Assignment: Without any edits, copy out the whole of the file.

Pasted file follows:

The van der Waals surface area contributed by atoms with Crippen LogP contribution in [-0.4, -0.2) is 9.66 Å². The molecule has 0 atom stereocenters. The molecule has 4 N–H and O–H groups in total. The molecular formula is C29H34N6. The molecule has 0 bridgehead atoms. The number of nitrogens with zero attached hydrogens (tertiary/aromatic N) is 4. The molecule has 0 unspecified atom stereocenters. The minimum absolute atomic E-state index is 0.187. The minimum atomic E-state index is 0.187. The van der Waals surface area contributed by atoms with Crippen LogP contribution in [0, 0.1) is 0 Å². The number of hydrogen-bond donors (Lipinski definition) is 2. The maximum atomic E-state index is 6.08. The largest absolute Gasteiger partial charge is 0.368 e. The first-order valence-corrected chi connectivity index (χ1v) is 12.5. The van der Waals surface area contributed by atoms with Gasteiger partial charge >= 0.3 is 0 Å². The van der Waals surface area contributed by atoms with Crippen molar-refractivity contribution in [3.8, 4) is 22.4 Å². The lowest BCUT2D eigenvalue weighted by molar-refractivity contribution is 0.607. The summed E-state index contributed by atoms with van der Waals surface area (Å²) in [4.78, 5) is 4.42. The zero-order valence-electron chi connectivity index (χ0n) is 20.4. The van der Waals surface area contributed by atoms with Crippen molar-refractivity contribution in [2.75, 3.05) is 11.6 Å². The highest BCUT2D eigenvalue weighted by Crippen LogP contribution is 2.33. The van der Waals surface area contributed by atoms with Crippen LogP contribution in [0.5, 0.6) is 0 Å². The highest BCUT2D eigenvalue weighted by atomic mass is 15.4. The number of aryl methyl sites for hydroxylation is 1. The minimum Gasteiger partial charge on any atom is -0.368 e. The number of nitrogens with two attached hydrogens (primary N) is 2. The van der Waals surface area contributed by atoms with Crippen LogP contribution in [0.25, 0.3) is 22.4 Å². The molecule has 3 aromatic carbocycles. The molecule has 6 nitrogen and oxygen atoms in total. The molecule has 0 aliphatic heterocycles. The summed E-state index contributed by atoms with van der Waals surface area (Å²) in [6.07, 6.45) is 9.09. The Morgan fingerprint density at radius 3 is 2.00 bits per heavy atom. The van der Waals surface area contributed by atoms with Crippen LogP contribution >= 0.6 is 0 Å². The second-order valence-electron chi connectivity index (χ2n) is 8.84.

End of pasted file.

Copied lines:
The van der Waals surface area contributed by atoms with Crippen LogP contribution in [-0.4, -0.2) is 9.66 Å². The molecule has 0 atom stereocenters. The molecule has 4 N–H and O–H groups in total. The molecular formula is C29H34N6. The molecule has 0 bridgehead atoms. The number of nitrogens with zero attached hydrogens (tertiary/aromatic N) is 4. The molecule has 0 unspecified atom stereocenters. The minimum absolute atomic E-state index is 0.187. The minimum atomic E-state index is 0.187. The van der Waals surface area contributed by atoms with Crippen LogP contribution in [0, 0.1) is 0 Å². The number of hydrogen-bond donors (Lipinski definition) is 2. The maximum atomic E-state index is 6.08. The largest absolute Gasteiger partial charge is 0.368 e. The first-order valence-corrected chi connectivity index (χ1v) is 12.5. The van der Waals surface area contributed by atoms with Gasteiger partial charge >= 0.3 is 0 Å². The van der Waals surface area contributed by atoms with Crippen molar-refractivity contribution in [3.8, 4) is 22.4 Å². The lowest BCUT2D eigenvalue weighted by molar-refractivity contribution is 0.607. The summed E-state index contributed by atoms with van der Waals surface area (Å²) in [4.78, 5) is 4.42. The zero-order valence-electron chi connectivity index (χ0n) is 20.4. The van der Waals surface area contributed by atoms with Crippen molar-refractivity contribution in [2.75, 3.05) is 11.6 Å². The highest BCUT2D eigenvalue weighted by Crippen LogP contribution is 2.33. The van der Waals surface area contributed by atoms with Crippen LogP contribution in [0.5, 0.6) is 0 Å². The highest BCUT2D eigenvalue weighted by atomic mass is 15.4. The number of aryl methyl sites for hydroxylation is 1. The minimum Gasteiger partial charge on any atom is -0.368 e. The number of nitrogens with two attached hydrogens (primary N) is 2. The van der Waals surface area contributed by atoms with Crippen LogP contribution in [0.25, 0.3) is 22.4 Å². The molecule has 3 aromatic carbocycles. The molecule has 6 nitrogen and oxygen atoms in total. The molecule has 0 aliphatic heterocycles. The summed E-state index contributed by atoms with van der Waals surface area (Å²) in [6.07, 6.45) is 9.09. The Morgan fingerprint density at radius 3 is 2.00 bits per heavy atom. The van der Waals surface area contributed by atoms with Crippen LogP contribution >= 0.6 is 0 Å². The second-order valence-electron chi connectivity index (χ2n) is 8.84.